The only 2 security metrics that matter to execs

Knowing how to talk security with the C-level or board of directors can be difficult. But according to one IT pro, the entire conversation can revolve around two simple metrics – and result in buy-in for your department. 

Troy Braban, CISO of Australia Post (roughly the Australian equivalent of the U.S. Postal Service) has found that the security conversation with boards of directors doesn’t have to be overly complicated at all. He presented his experience getting that buy-in at the RSA Conference 2015 in San Francisco.

“Boards are incredibly smart, and if you give them the right information, they’ll come up with right answer,” Braban said to a packed audience. “But you need to give them the right information.”

What not to talk about

According to Braban, one way companies often go wrong is by talking about security in terms of compliance. This is a closed conversation, Braban has found.

If you’re already compliant, the board may not see a need to improve. If you’re not, they won’t want to hear anything until the situation is fixed.

“Boards are interested in customers, not compliance,” Braban said. “Metrics need to drive decision-making. That’s where you’ll win every single time.”

After trying a variety of metrics to present, Braban has found two that work best for giving the full security picture.

1. Security testing coverage

One thing that has worked especially well is talking with the board about what his team did and did not know about security.

When presenting on security, Braban explained everything that his organization was able to test and measure from a security standpoint. But he also told them which areas were currently not able to be tested.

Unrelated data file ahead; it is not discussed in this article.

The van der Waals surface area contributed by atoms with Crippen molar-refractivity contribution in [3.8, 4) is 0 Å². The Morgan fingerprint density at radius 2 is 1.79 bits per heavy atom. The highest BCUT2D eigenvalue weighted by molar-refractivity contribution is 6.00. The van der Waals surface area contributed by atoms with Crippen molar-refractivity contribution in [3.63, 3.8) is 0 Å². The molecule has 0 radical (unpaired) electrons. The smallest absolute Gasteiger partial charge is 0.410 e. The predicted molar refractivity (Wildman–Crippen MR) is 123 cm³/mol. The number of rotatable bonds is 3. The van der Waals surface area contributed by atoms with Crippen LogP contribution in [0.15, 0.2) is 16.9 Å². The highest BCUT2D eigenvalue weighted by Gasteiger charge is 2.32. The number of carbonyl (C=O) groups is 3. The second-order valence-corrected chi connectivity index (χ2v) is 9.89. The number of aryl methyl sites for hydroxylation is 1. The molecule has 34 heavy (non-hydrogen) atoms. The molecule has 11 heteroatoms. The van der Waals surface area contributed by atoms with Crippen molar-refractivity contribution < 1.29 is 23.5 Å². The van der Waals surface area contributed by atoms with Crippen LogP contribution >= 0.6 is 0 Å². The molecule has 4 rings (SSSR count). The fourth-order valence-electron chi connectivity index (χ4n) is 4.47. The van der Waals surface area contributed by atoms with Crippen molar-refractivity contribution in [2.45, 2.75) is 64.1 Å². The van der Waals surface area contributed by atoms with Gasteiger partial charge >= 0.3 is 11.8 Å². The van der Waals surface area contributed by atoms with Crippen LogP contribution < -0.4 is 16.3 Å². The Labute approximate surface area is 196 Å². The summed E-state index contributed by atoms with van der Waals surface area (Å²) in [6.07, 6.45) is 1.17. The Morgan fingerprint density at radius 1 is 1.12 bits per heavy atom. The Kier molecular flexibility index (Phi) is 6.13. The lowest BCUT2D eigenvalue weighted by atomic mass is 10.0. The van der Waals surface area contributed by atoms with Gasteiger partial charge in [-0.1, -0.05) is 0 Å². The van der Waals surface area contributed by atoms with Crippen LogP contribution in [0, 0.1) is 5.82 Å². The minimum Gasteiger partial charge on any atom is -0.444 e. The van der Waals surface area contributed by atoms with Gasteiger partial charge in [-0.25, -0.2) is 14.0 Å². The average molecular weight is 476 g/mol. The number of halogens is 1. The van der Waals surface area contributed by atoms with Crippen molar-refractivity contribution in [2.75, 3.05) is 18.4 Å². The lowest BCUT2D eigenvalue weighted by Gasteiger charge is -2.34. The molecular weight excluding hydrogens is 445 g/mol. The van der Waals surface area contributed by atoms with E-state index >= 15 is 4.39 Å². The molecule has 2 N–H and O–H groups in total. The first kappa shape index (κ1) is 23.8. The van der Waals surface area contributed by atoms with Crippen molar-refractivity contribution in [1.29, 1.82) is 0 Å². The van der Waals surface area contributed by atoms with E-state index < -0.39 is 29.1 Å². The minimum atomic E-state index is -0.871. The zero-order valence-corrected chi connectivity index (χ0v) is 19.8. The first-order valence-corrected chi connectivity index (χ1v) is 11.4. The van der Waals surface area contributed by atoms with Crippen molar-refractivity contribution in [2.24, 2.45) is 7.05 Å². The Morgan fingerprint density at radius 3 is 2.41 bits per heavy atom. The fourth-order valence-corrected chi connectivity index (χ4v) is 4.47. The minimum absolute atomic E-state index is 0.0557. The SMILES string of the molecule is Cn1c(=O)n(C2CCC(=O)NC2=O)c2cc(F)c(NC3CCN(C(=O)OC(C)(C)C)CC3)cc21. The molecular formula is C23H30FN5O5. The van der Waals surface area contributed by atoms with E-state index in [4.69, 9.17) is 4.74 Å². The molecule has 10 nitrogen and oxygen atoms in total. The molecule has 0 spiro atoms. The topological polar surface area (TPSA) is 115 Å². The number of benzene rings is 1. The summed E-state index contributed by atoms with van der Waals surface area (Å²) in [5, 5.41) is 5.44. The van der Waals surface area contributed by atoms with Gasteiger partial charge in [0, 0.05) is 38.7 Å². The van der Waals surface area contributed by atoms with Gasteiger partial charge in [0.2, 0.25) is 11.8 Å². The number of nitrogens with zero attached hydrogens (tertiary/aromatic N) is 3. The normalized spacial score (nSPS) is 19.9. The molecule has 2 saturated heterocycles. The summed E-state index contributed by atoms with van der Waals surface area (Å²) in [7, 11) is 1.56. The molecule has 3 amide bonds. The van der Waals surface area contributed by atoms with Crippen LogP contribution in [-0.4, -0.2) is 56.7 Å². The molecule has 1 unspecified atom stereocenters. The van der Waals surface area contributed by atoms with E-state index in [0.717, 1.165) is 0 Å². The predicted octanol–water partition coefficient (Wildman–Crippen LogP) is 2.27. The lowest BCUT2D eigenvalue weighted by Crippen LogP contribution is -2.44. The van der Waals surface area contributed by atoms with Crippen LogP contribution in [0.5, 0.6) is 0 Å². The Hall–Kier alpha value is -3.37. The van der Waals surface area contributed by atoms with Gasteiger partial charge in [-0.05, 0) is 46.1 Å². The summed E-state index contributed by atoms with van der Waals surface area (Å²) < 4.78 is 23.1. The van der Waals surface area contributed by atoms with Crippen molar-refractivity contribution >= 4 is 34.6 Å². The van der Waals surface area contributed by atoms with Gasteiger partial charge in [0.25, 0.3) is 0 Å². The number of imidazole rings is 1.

“I’d say we’ve gone through everything and we know A, B and C, but we don’t know D, E and F. I can’t give you assurance of these things,” Braban explained.

More than anything else, not knowing these gaps led to the board supporting the idea of exploring the unknown areas and providing the resources to do so.

2. Information security budget as a percentage of IT’s budget

In addition to knowing your security coverage, it’s also important to show your board what you’re doing with the budget you have. For Braban, that relied on some modeling that compared his organization’s security budget breakdown with that of peers.

He also set up and presented scales that showed where security stood for certain key focus areas and what additional investment would be needed to get to a target level. This leads to a conversation about priorities and improvements.

“You can have a discussion about where the priority should be,” Braban said. This can adjust based on available resources or current priorities too, so it’s best to meet regularly and update where you currently lie on the scale. You may find you’ll eventually win funding for crucial improvements based on this persistent approach to addressing security.

“You might not be able to hit the metric you want to do today, but maybe you can in one or two years,” Braban said.


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